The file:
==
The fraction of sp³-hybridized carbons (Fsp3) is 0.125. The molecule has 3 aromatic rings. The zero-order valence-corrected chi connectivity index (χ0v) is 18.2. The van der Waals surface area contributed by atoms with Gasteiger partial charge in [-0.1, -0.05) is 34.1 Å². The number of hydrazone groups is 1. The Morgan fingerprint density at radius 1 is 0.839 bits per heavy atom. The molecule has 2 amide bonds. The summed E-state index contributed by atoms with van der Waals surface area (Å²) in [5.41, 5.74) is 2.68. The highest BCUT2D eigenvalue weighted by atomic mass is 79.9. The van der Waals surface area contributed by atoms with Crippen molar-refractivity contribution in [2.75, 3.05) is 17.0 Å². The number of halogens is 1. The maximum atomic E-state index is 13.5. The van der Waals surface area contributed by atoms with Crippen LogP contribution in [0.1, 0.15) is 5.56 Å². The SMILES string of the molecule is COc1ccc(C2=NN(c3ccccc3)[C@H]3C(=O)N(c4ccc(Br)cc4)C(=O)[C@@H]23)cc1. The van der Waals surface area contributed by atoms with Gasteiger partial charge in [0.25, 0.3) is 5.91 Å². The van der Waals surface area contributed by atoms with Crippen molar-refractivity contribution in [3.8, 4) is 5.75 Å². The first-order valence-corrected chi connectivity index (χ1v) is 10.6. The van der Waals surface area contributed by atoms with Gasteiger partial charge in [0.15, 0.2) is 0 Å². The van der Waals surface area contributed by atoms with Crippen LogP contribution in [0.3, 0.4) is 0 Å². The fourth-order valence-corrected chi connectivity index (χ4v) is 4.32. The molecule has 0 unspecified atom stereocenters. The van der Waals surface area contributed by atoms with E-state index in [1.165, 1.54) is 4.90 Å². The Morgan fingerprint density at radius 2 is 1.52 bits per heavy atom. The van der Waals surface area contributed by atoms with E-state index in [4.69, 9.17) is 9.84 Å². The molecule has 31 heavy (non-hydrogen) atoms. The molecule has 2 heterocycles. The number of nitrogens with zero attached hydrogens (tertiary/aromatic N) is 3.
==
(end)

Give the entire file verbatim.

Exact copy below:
The fraction of sp³-hybridized carbons (Fsp3) is 0.125. The molecule has 3 aromatic rings. The zero-order valence-corrected chi connectivity index (χ0v) is 18.2. The van der Waals surface area contributed by atoms with Gasteiger partial charge in [-0.1, -0.05) is 34.1 Å². The number of hydrazone groups is 1. The Morgan fingerprint density at radius 1 is 0.839 bits per heavy atom. The molecule has 2 amide bonds. The summed E-state index contributed by atoms with van der Waals surface area (Å²) in [5.41, 5.74) is 2.68. The highest BCUT2D eigenvalue weighted by atomic mass is 79.9. The van der Waals surface area contributed by atoms with Crippen molar-refractivity contribution in [2.75, 3.05) is 17.0 Å². The number of halogens is 1. The maximum atomic E-state index is 13.5. The van der Waals surface area contributed by atoms with Crippen LogP contribution in [0.1, 0.15) is 5.56 Å². The SMILES string of the molecule is COc1ccc(C2=NN(c3ccccc3)[C@H]3C(=O)N(c4ccc(Br)cc4)C(=O)[C@@H]23)cc1. The van der Waals surface area contributed by atoms with Gasteiger partial charge in [0.25, 0.3) is 5.91 Å². The van der Waals surface area contributed by atoms with Crippen molar-refractivity contribution in [3.8, 4) is 5.75 Å². The first-order valence-corrected chi connectivity index (χ1v) is 10.6. The van der Waals surface area contributed by atoms with Gasteiger partial charge in [0.15, 0.2) is 0 Å². The van der Waals surface area contributed by atoms with Crippen LogP contribution in [0.3, 0.4) is 0 Å². The fourth-order valence-corrected chi connectivity index (χ4v) is 4.32. The molecule has 0 unspecified atom stereocenters. The van der Waals surface area contributed by atoms with E-state index in [1.165, 1.54) is 4.90 Å². The Morgan fingerprint density at radius 2 is 1.52 bits per heavy atom. The van der Waals surface area contributed by atoms with E-state index in [4.69, 9.17) is 9.84 Å². The molecule has 31 heavy (non-hydrogen) atoms. The molecule has 2 heterocycles. The number of nitrogens with zero attached hydrogens (tertiary/aromatic N) is 3.